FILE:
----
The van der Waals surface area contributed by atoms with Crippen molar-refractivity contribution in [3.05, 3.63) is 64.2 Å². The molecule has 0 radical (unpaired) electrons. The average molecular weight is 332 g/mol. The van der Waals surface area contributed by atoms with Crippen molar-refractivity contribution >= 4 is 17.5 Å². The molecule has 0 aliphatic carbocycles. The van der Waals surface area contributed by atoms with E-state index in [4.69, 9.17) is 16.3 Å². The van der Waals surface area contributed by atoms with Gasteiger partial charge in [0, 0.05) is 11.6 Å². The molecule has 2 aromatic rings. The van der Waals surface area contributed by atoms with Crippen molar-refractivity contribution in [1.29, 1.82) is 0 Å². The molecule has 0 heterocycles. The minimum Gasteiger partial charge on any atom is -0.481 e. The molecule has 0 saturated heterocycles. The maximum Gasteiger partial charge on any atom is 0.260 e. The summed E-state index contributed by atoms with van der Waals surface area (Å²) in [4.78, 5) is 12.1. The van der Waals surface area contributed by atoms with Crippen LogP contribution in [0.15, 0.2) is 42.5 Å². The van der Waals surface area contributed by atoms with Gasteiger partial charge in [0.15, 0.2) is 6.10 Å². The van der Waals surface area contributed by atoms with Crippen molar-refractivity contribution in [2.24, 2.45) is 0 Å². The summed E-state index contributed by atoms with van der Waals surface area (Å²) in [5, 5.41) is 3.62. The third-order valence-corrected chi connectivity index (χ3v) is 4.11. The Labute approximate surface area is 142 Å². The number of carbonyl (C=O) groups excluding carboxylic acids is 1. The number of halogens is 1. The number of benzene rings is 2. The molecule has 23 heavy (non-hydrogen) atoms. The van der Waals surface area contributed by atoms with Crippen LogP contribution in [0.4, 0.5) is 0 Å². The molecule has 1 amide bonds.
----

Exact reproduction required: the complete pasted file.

The van der Waals surface area contributed by atoms with Crippen molar-refractivity contribution in [3.05, 3.63) is 64.2 Å². The molecule has 0 radical (unpaired) electrons. The average molecular weight is 332 g/mol. The van der Waals surface area contributed by atoms with Crippen molar-refractivity contribution >= 4 is 17.5 Å². The molecule has 0 aliphatic carbocycles. The van der Waals surface area contributed by atoms with E-state index in [4.69, 9.17) is 16.3 Å². The van der Waals surface area contributed by atoms with Gasteiger partial charge in [0, 0.05) is 11.6 Å². The molecule has 2 aromatic rings. The van der Waals surface area contributed by atoms with Crippen molar-refractivity contribution in [1.29, 1.82) is 0 Å². The molecule has 0 heterocycles. The minimum Gasteiger partial charge on any atom is -0.481 e. The molecule has 0 saturated heterocycles. The maximum Gasteiger partial charge on any atom is 0.260 e. The summed E-state index contributed by atoms with van der Waals surface area (Å²) in [4.78, 5) is 12.1. The van der Waals surface area contributed by atoms with Crippen LogP contribution in [0.15, 0.2) is 42.5 Å². The van der Waals surface area contributed by atoms with Gasteiger partial charge in [0.15, 0.2) is 6.10 Å². The van der Waals surface area contributed by atoms with Crippen molar-refractivity contribution in [2.24, 2.45) is 0 Å². The summed E-state index contributed by atoms with van der Waals surface area (Å²) in [5, 5.41) is 3.62. The third-order valence-corrected chi connectivity index (χ3v) is 4.11. The Labute approximate surface area is 142 Å². The number of carbonyl (C=O) groups excluding carboxylic acids is 1. The number of halogens is 1. The number of benzene rings is 2. The molecule has 23 heavy (non-hydrogen) atoms. The van der Waals surface area contributed by atoms with Crippen LogP contribution in [0.4, 0.5) is 0 Å². The molecule has 1 amide bonds.